Doing a little surfing, we stumbled upon the article we post below. If there ever was an example of the saying that trust comes slowly, but goes fast, this is it. And unfortunately, trust is the main ingredient of investment..
You can see how a continent will keep on scrambling because they collectively waisted a chance to build a little bit of a solid reputation. The way out of the vicious cycle of lack of trust by the international financial community leading to short-term solutions and gaming by the political class, leading to further undermining trust is long and arduous. But it can be done..
What is needed is a political class that looks beyond short-term gains. And we’re sad to say this is an improbable (but not impossible) proposition.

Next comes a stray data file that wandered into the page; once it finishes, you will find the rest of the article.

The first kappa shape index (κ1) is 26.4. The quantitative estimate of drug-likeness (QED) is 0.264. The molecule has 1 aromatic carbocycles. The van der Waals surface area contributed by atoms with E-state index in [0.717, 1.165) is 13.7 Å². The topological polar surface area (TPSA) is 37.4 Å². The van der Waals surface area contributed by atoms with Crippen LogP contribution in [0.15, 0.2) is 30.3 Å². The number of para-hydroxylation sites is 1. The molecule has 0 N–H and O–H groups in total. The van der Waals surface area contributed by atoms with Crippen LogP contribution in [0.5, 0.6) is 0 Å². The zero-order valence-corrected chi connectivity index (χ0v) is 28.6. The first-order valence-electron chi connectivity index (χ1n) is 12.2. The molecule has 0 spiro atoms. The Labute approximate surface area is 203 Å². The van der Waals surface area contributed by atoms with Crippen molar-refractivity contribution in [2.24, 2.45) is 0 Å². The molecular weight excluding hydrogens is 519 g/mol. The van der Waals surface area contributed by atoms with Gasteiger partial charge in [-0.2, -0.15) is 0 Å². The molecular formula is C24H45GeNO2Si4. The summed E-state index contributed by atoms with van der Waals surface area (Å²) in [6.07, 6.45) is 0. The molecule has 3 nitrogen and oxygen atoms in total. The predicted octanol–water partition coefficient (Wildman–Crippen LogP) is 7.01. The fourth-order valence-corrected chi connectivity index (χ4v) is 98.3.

Transparency, rule of law, institution building, education, pro-market policies, welcoming foreign investors (without necessarily selling out), it’s not a secret what works. The problem is timing. The lure of opportunism is often too big to withstand for the politicians of the day.
Here’s the article (emphasis is ours).
Colombia: Latin America’s Hidden Gem for Investors
By Martin Hutchinson
I have to admit it: When it comes to investing in such emerging markets as Latin America, I’m generally a cynic.
It’s partly because of my experiences as a young banker there in 1979-82. But I’m just as troubled by the mad optimism that goes around Wall Street every time some even remotely plausible government comes to power and takes over somewhere in that region.
One such example: Argentina in 1991-95. I find myself saying: “Guys, you know the place has defaulted every 10 years since the 1930s, so what makes you think it will be different this time around? Make them prove it!”
In Argentina’s case, just as I expected, the new regime didn’t “prove it,” and defaulted again in 2001.